Stopping the clock on the Poisson process

"The true nature of the Poisson distribution will become apparent only in connection with the theory of stochastic processes\(\ldots\)"

Feller (1950)


In a previous blog, we showed how survival data lead inexorably toward a Poisson-like likelihood. This explains the common assumption that if we observe \(D_x\) deaths among \(n\) individuals, given \(E_x^c\) person-years exposed-to-risk, and we assume a constant hazard rate \(\mu\), then \(D_x\) is a Poisson random variable with parameter \(E_x^c\mu\). But then \(\Pr[D_x>n]>0\). That is, an impossible event has non-zero probability, even if it is negligibly small. What is going on?

Physicists are ever alert to the tiniest difference between a model's predictions and empirical reality. Likewise, the tiniest non-zero probability of an impossible event ought to invite us to dig deeper. Any puzzle about aggregated data is often clarified by looking at individual data. Our most basic assumption is that, if that the hazard rate at age \(x\) is \(\mu\), then the probability that a person alive at age \(x\) will die in time \(dt\) is:

\[\Pr[{\rm Death\ in\ }dt|{\rm Alive\ at\ }x]=\mu dt+o(dt)\qquad (1)\]

(see also equation (4) in Stephen's earlier blog.) This is so fundamental that it is the equivalent, if you like, of the physicist's model of the electron. It is also the fundamental assumption underlying a Poisson process with parameter \(\mu\), if we replace 'death' with 'the process jumps'. For \(i=1,\ldots,n\) let \(\tilde{N}_i(t)\) be a Poisson process with parameter \(\mu\). Suppose all the \(\tilde{N}_i(t)\) are mutually independent, and define \(\tilde{N}(t)=\sum_{i=1}^n \tilde{N}_i(t)\) (also a Poisson process). Then the following are true for any time \(t\ge 0\) chosen in a non-random way:

  • \(\tilde{N}_i(t)\) is a Poisson random variable with parameter \(t \mu\), a non-random quantity.
  • \(\tilde{N}_i(t)\) can take any non-negative integer value.
  • The total time exposed-to-risk is \(nt\), a non-random quantity.
  • The total number of jumps, \(\tilde{N}(t)\), is a Poisson random variable with parameter \(nt\mu\), a non-random quantity. So \(\Pr[\tilde{N}(t)>n]>0\); compare this with \(\Pr[D_x>n]> 0\) above.

Note the emphasis given to non-random in the above. Replace the time \(t\) with a random variable and the resulting process and associated random variables are no longer Poisson.

To make the link between these Poisson processes and a survival model, we would like to define \(\tilde{N}_i(t)\) to be the number of times the \(i^{\rm th}\) of \(n\) individuals has died by time \(t\), but to prevent each process from jumping more than once. A neat way to do this is to define an indicator process, \(Y_i(t)\), as follows:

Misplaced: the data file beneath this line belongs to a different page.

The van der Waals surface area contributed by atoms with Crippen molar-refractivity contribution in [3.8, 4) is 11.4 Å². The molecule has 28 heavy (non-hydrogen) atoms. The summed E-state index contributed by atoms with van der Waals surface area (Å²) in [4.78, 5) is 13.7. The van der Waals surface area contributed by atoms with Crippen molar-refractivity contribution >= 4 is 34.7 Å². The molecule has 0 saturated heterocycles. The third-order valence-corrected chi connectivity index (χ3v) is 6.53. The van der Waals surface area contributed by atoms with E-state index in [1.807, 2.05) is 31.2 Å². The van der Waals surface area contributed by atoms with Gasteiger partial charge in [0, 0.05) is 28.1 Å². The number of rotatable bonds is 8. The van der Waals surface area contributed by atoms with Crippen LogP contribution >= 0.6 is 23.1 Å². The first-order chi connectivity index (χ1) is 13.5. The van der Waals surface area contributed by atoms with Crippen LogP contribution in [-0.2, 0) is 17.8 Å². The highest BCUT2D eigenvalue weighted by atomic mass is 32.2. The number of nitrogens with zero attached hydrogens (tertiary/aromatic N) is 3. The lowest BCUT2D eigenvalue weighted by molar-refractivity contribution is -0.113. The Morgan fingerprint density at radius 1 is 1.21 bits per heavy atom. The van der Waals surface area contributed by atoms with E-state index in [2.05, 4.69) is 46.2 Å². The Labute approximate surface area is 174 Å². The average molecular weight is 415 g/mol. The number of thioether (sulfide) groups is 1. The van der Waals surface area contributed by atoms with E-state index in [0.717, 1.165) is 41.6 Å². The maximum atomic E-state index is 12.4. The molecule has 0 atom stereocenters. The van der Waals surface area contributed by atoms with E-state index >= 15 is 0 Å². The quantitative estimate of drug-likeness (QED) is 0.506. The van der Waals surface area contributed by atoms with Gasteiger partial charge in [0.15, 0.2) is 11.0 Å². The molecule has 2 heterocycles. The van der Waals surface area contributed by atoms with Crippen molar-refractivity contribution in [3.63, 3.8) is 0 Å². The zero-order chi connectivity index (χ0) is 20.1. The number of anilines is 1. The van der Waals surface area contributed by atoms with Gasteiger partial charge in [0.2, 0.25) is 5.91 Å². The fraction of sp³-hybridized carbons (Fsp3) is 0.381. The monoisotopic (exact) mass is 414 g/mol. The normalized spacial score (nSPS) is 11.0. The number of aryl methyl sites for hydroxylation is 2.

\[Y_i(t) = \begin{cases} \mbox{1 if the \(i^{\rm th}\) individual is alive just before time \(t\)} \qquad \mbox{(2)} \\ \mbox{0 otherwise} \end{cases}\]

and to replace the constant hazard rate \(\mu\) with the hazard process \(Y_i(t)\mu\). This has the following effect:

  • While the \(i^{\rm th}\) individual is alive, the hazard rate is 'switched on' and the individual is at risk of dying.
  • As soon as the \(i^{\rm th}\) individual dies, the hazard rate is 'switched off' and they are no longer at risk of dying (again).
  • The resulting process, denoted by \(N_i(t)\), can take only the values 0 or 1. That makes it a suitable model for the mortality of an individual.
  • \(N_i(t)\) is not a Poisson process, it is a Poisson process 'stopped' after the first jump, a different thing altogether. As a result the total number of observed deaths, \(N(t) = \sum_{i=1}^n N_i(t)\), cannot exceed \(n\), and is not a Poisson random variable.
  • The time spent exposed-to-risk by the \(i^{\rm th}\) individual up to time \(t\) is then \(E_i^c = \int_0^t Y_i(s)ds\). This is a random variable, as is the total exposed-to-risk, \(E_x^c\). However, if we treat \(E_x^c\) as non-random, as we did at the start of this blog, then \(D_x\) does have a Poisson distribution, but the cost of this assumption is that \(\Pr[D_x>n]>0\).

The mean time between jumps of a Poisson process with parameter \(\mu\) is \(1/\mu\); if \(\mu\) is very small, then the probability of any of the original \(\tilde{N}_i(t)\) jumping more than once is also very small. This is why the Poisson distribution is usually a good approximation for the number of deaths \(D_x\) in a survival model. But, like the physicist, we cannot ignore that tiny gap between model and reality. Further progress depends on studying the 'stopped' processes \(N_i(t)\), not the Poisson processes \(\tilde{N}_i(t)\), and certainly not the aggregate Poisson process \(\tilde{N}(t)\).

The indicator process \(Y_i(t)\) is important in its own right, and it appears in several places in our forthcoming book Modelling Mortality with Actuarial Applications. As just one example, if we tweak definition (2) slightly, so that \(Y_i(t) = 1\) if the \(i^{\rm th}\) individual is alive and under observation just before time \(t\), we have included both left-truncation and right-censoring in the model.


Feller, W. (1950). An Introduction to Probability and its Applications, third edition, Vol. 1. John Wiley and Sons, New York.

Macdonald, A.S., Richards. S.J. and Currie, I.D. Modelling Mortality with Actuarial Applications. Cambridge University Press (forthcoming).




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Angus Macdonald
Angus Macdonald is a Professor in the School of Mathematical and Computer Sciences at Heriot-Watt University